Workit Health Privacy Breach Class Action Investigation
Class Action Investigation Over Misuse of Facebook Ad Software
On February 2, 2023, four members of the United States Senate sent a letter to Workit Health where they “express our concern regarding reports that Workit Health is tracking and sharing sensitive and personally-identifiable health data with third-party social media and online search platforms such as Google and Facebook that monetize this data to target advertisements,” using what is known as the Meta Pixel tracking cookie.
The Senators expressed concern that more than 20,000 patients used Workit Health’s website as of 2021. Most Workit’s members are on Medicare or Medicaid, while around 30% have commercial insurance.
Workit Health is a virtual substance abuse treatment center based in Michigan. According to Forbes Magazine, “the startup combines online individual and group therapy along with medication-assisted treatment (like buprenorphine and naltrexone).” The company has also expanded its offerings for conditions commonly associated with substance use disorders like hepatitis C, depression, anxiety, and insomnia.
Workit Health provides online help with overcoming opioid and stimulant addiction, changing relationships with alcohol, diagnosing co-occurring disorders, online prescriptions, and other resources. Workit Health operates through the website at workithealth.com.
It claims to help its patients “Quit opioids or alcohol from the privacy of home” and to provide “A future free of addiction [, including recovery] from addiction at home with medication and online support — from the leader in virtual addiction care.”
In October 2021, the company raised $118 million in private equity funding. CVS Health Ventures, FirstMark Capital, BCBS Venture Fund, and 3L Capital also participated in this funding, which valued Workit at around $500 million.
On Workit Health’s website, patients are asked to answer a series of questions about their substance use and mental health. Although Workit Health’s website also claims that “all of the information you share is kept private and is protected by our HIPAA-compliant software,” this information is reportedly sent to advertising platforms, along with the information needed to identify users. This data is highly personal and can be used to target advertisements for services that may be unnecessary or that, according to the U.S. Senate, may be “potentially harmful physically, psychologically, or emotionally.”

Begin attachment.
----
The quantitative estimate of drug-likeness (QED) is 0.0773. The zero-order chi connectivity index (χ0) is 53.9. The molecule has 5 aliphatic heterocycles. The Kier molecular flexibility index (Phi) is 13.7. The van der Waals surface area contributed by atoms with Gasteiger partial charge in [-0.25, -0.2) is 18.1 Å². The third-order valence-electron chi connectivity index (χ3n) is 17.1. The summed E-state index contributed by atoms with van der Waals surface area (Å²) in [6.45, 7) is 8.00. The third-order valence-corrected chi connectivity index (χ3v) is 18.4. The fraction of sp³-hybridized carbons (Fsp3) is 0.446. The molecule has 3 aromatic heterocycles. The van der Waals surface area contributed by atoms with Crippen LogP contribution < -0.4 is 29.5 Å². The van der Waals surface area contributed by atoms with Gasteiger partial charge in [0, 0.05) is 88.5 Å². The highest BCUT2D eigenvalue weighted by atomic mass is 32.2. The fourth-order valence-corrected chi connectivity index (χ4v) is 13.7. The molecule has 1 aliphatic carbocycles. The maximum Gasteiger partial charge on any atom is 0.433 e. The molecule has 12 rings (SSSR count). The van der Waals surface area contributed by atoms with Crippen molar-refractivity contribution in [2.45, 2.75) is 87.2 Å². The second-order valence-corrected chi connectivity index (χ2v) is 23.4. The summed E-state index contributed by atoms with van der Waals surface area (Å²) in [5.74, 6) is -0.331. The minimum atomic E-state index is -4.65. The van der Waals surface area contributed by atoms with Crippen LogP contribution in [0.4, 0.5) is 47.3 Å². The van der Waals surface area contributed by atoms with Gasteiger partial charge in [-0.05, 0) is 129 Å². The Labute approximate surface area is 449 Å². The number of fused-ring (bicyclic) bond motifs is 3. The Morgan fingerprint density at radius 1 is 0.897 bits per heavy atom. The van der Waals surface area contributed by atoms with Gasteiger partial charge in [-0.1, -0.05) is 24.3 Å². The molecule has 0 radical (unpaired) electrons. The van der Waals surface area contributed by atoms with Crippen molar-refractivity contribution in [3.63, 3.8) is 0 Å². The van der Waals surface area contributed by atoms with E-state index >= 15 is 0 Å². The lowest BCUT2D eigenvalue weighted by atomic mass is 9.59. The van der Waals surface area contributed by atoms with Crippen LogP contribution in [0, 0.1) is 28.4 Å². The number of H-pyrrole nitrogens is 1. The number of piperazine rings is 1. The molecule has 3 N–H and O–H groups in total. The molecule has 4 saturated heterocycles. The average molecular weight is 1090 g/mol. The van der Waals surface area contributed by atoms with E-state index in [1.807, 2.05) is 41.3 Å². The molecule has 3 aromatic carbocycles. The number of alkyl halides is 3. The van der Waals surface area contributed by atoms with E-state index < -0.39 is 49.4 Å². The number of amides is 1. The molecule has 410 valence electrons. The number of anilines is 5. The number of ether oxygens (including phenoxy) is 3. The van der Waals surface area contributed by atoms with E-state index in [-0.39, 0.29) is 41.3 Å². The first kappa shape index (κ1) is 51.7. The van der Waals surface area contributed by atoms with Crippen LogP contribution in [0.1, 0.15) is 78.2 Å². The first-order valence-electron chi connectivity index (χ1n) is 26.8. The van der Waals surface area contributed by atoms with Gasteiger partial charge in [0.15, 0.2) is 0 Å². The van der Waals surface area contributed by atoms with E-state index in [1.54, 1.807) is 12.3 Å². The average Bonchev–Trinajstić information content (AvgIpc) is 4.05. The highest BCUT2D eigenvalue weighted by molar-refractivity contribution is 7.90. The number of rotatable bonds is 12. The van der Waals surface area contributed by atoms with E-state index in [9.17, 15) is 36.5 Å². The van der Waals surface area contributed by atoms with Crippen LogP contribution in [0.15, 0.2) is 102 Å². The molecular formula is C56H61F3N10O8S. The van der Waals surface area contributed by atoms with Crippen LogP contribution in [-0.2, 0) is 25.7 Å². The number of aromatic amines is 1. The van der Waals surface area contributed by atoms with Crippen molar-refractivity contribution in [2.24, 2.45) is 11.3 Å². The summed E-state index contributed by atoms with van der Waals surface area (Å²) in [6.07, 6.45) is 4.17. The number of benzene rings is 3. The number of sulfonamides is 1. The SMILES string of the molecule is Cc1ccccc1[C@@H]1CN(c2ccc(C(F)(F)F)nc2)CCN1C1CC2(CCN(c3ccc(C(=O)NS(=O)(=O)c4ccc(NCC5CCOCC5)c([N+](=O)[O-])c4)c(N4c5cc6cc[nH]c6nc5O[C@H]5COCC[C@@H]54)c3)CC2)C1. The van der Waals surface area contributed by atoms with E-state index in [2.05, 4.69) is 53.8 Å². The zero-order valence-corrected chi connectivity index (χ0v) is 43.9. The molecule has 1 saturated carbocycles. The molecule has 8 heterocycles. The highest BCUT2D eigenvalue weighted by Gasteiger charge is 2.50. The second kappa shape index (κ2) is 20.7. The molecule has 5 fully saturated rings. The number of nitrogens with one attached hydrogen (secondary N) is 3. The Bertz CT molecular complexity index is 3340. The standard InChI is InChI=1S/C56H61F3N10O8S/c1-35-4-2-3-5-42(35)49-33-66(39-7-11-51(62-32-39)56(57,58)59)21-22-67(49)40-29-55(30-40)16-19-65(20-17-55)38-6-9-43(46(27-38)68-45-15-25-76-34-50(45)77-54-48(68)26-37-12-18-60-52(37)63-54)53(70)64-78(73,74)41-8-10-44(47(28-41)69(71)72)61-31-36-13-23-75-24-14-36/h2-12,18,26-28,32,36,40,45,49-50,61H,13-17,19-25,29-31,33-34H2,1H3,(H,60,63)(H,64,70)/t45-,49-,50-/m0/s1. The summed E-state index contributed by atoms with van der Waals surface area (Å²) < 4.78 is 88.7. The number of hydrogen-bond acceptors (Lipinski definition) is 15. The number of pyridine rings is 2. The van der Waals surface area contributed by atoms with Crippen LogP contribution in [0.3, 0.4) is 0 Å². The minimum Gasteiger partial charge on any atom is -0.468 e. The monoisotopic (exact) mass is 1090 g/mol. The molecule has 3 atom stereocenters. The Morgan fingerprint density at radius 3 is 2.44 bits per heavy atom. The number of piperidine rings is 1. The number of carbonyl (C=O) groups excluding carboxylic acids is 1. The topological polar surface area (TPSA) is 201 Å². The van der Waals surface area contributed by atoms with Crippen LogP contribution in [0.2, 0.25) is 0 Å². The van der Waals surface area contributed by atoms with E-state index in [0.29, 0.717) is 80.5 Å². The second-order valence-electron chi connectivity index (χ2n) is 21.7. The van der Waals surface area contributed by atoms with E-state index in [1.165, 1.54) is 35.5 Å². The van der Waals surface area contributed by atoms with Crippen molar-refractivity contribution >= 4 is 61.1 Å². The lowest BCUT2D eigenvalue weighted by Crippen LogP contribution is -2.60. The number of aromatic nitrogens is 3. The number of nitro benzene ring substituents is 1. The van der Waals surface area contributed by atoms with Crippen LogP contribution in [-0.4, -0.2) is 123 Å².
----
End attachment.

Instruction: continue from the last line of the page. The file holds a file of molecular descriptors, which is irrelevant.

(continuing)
Following an investigation into its practices, Workit responded by stating that “out of an abundance of caution, we elected to adjust the usage of a number of Pixels for now as we continue to evaluate the issue.” “Pixels” refers to website tracking technology currently the subject of several privacy investigations, including the Senate investigation.
This Senate request for information comes shortly after the FTC obtained a $1.5 million penalty against GoodRx and an agreement preventing the company from sharing users’ sensitive health data with third-party advertisers.
If you have used Workit Health’s services over the last two years, your personal information may have been sold to third-party advertisers such as Facebook and Google without your informed authorization or consent.
Your legal rights under California law
California’s privacy laws specifically protect your personal information. These laws include:
- The California Customer Records Act requires reasonable security procedures and practices to protect consumers’ personal information.
- The California Consumer Privacy Act (CCPA). This law has many protections for the personal information of California residents.
- The Confidential Medical Information Act (CMIA) protects confidential health-related information. The CMIA requires a health care provider, health care service plan or contractor who creates and maintains medical records to do so in a way that preserves their confidentiality. It is currently unclear whether the information provided to companies due to these tracking pixels violated the CMIA. Investigation into exactly what information was provided to third parties is ongoing.
Depending on the nature of the disclosures, you may be entitled to between $100 and $1,000, or more, or your actual damages, whichever is greater, depending on which California laws may have been violated by this conduct. However, you may only be awarded compensation with legal assistance despite the above California laws.
Participants can recover damages, injunctive relief (to ensure that the business has reasonable security practices to protect consumer data), and anything else necessary to compensate victims and prevent these harms from occurring again.
Identity theft is on the upswing, as this data has significant value, as evidenced by what Workit Health has done to allow companies like Facebook and Google to access your personal information.
If you have used Workit Health’s services over the last two years, your personal information may have been sold to third-party advertisers without your informed authorization or consent.